Employers throughout the state continue to face a myriad of issues due to the coronavirus pandemic, from whether they can afford to stay open or reopen to how to keep employees safe. Here are frequently asked questions and the answers from the Texas Workforce Commission.
Q: I am concerned that my small shop might be ordered to close its doors to control the pandemic. Would I have to pay for unemployment benefits for my employees?
A: If a business shuts down due to a closure order from a governmental entity, Section 204.022(a)(1-2) of the Texas Labor Code may allow an employer to ask for chargeback protection. If that were to happen, you should include a copy of the shutdown order with your response to the unemployment claim and argue that the closure was mandated by a local or state order.
Q: Can TWC assist us if the pandemic forces a mass layoff?
A: Yes – TWC’s Rapid Response Unit can help employers and affected employees access unemployment claim and reemployment services in a very streamlined and efficient manner. For information, see the TWC website at https://twc.texas.gov/businesses/rapid-response.
Q: What other alternatives exist to avoid mass layoffs?
A: TWC administers the Shared Work Program, which allows partial unemployment benefits for similarly-situated employees whose hours are reduced by a standard amount between 10 and 40 percent – information about that program is https://twc.texas.gov/businesses/shared-work.
Q: Is an employer allowed to send an employee home if they are showing signs of illness, such as coughing, sneezing, or report that they have aches or chills?
A: Yes, in keeping with an employer’s general duty under OSHA to maintain a safe and healthy workplace for employees, employees who appear to be sick may be asked to go home, but do so as politely and discreetly as possible. However, the employer should be consistent and treat all employees who exhibit risky symptoms the same.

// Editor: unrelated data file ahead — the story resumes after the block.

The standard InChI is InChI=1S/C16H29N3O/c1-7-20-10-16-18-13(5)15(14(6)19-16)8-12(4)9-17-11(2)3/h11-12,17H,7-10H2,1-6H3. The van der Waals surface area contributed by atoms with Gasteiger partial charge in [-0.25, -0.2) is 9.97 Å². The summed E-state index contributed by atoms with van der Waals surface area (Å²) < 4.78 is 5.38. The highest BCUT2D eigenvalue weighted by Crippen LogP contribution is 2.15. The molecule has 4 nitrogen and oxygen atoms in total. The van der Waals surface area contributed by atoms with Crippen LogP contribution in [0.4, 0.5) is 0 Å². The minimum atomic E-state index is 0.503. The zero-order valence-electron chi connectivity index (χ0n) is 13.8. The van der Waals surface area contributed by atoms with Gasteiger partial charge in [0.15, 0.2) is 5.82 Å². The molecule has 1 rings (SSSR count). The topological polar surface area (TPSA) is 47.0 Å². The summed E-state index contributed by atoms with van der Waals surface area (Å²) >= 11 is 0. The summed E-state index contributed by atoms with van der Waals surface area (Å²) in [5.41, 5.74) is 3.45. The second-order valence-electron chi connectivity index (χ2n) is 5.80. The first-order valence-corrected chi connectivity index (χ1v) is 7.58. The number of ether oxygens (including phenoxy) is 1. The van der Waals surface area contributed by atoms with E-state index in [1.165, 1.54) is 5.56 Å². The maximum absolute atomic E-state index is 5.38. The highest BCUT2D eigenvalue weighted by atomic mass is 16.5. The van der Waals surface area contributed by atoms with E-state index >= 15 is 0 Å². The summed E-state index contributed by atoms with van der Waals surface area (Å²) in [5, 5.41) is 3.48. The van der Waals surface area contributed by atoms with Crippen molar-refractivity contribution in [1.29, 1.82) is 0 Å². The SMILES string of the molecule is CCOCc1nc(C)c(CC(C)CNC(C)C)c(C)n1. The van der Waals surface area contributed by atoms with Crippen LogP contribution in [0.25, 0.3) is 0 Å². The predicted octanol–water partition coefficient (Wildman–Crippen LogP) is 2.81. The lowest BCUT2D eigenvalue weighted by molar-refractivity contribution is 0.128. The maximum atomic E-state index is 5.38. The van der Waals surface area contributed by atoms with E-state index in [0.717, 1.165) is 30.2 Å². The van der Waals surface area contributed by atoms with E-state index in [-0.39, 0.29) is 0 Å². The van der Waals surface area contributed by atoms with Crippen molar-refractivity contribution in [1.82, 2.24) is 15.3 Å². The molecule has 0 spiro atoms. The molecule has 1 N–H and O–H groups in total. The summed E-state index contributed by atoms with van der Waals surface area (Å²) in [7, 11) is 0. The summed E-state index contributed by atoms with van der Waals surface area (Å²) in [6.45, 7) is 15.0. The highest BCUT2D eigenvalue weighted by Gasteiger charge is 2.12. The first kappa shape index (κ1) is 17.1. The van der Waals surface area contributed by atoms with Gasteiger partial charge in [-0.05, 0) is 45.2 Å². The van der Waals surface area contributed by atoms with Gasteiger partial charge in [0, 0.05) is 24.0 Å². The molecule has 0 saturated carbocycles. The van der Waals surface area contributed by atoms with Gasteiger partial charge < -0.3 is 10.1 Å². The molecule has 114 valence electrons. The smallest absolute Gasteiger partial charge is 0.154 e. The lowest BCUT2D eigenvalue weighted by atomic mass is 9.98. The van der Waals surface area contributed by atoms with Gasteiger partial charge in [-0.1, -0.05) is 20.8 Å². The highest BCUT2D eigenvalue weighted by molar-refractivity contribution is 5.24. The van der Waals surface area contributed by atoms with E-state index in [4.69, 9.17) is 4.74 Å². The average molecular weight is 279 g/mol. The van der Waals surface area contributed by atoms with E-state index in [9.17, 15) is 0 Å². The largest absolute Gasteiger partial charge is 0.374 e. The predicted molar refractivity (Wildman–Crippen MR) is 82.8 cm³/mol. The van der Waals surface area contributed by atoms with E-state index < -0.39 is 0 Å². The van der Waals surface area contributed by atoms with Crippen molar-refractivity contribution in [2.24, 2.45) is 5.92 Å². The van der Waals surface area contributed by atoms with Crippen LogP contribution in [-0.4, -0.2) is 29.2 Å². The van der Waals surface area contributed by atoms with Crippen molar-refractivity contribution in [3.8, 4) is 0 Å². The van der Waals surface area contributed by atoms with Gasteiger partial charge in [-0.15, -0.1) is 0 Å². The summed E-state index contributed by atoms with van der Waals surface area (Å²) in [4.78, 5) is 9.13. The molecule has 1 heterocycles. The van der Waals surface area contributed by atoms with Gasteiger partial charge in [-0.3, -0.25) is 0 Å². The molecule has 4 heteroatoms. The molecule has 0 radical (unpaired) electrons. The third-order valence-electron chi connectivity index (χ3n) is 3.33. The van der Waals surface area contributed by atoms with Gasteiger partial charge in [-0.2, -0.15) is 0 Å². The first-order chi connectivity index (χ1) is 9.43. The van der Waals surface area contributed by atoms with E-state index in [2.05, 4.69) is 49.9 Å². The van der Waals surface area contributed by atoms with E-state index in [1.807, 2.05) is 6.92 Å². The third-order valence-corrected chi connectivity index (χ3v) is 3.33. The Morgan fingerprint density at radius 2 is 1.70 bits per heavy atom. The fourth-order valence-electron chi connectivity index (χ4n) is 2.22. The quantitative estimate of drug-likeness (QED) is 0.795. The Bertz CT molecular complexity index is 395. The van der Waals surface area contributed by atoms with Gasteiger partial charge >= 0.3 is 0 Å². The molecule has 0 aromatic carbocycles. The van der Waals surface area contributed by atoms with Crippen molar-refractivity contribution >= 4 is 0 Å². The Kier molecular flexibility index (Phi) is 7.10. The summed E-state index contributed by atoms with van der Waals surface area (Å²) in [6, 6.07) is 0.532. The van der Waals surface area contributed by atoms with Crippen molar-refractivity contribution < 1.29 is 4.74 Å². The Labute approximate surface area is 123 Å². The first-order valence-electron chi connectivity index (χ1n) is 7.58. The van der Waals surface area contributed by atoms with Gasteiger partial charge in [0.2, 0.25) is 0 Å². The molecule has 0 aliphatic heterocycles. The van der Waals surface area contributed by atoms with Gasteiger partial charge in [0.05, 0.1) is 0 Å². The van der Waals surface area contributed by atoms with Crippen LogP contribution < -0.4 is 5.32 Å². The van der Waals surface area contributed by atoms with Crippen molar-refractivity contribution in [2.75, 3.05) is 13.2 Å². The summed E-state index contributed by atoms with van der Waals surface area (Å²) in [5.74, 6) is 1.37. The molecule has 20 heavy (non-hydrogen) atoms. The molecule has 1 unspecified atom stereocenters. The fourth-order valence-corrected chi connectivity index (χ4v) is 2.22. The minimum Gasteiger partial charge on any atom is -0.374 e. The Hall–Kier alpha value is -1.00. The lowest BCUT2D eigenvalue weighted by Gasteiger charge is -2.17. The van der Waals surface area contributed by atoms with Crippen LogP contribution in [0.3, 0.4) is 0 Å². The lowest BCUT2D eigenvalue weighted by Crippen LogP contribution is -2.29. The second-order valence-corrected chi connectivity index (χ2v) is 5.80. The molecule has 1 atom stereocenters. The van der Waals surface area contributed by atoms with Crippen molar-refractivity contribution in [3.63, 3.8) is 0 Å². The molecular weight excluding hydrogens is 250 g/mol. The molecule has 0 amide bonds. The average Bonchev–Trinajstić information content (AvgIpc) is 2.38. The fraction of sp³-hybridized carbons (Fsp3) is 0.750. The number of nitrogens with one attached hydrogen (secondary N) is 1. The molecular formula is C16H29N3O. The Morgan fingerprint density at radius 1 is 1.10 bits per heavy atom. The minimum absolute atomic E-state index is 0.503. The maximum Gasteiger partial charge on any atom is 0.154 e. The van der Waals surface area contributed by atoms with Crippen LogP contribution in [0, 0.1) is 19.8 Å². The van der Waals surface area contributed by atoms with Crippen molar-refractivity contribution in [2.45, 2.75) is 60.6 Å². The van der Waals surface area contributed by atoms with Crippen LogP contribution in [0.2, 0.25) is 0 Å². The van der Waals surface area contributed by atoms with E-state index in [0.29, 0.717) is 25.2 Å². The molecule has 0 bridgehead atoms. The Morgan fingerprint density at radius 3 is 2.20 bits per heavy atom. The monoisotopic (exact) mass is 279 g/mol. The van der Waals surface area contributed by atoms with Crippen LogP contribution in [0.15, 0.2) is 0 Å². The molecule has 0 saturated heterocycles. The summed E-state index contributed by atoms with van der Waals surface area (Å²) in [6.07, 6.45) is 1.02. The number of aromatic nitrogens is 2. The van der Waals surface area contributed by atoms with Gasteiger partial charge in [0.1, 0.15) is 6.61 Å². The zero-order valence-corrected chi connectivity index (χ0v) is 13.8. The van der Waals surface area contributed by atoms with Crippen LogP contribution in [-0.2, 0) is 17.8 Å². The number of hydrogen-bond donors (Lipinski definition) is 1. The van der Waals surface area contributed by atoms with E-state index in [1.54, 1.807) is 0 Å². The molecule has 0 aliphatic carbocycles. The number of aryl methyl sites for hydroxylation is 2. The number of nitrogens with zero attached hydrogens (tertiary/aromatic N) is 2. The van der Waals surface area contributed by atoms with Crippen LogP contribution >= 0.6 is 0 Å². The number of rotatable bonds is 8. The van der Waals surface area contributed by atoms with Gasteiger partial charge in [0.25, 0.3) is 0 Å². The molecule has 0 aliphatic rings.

Q: What if we know that an employee has been exposed to COVID-19, but they are showing no symptoms?
A: Generally, there is no Texas or federal law that would prohibit a company from telling employees to stay home if they have had a higher-than-normal degree of exposure to individuals actually infected with the disease. As noted above, be consistent and do not base self-isolation orders on factors such as race or national origin.
There have been scattered reports of ethnic discrimination, particularly against people who look like they might have come from Asia. The EEOC is already warning employers that singling employees out based on ethnic or national origin concerns could trigger a discrimination charge.
Q: Would the employer have to pay sick leave to that employee?
A: Yes, if the company offers such paid leave. Paid leave policies should be followed. Failure to pay for leave owed under a written paid leave policy is a violation of the Texas Payday Law. A federal bill to require up to 80 hours of paid sick leave for full-time employees, H.R. 6201, has passed Congress and has been signed by the President as of March 18, 2020. The text of that bill is online at: https://www.congress.gov/bill/116th-congress/house-/6201/text/enr.
Q: Is there any way an employer can avoid the cost of unemployment benefits?
A: An employer may be eligible for protection from chargebacks from UI benefits if the evidence shows that the work separation was for medical reasons. However, if the reason for the work separation was merely a cautionary period of time off to minimize potential exposure of others to someone who might be infected, but might not be, chargeback protection would most likely not be extended to the employer.
To minimize the chance of unemployment claims being filed, the employer can encourage employees to work from home if the job is such that remote work is possible. Proper recording of work time is necessary, and the employer would need to work with the employees to set up a timekeeping system that functions well and takes all time worked into account.
Employers can help ensure safety
Businesses and employers can prevent and slow the spread of COVID-19 by taking the following steps:
- Select, implement and ensure workers use controls to prevent exposure, including physical barriers to control the spread of the virus, social distancing and appropriate personal protective equipment, hygiene and cleaning supplies.
- Schedule regular reminders by email for employees to avoid touching their faces and cover coughs and sneezes.
- Place hand sanitizers in multiple locations to encourage hygiene.
- Implement flexible worksites (i.e. telework) and work hours (i.e. staggered shifts)
- Use videoconferencing for meetings when possible.
- If videoconferencing is not possible, hold meetings in open, well-ventilated spaces.
- Consider adjusting or postponing large meetings or gatherings.
- Assess the risks of business travel.
- Limit food sharing among employees.
Sources: CDC, OSHA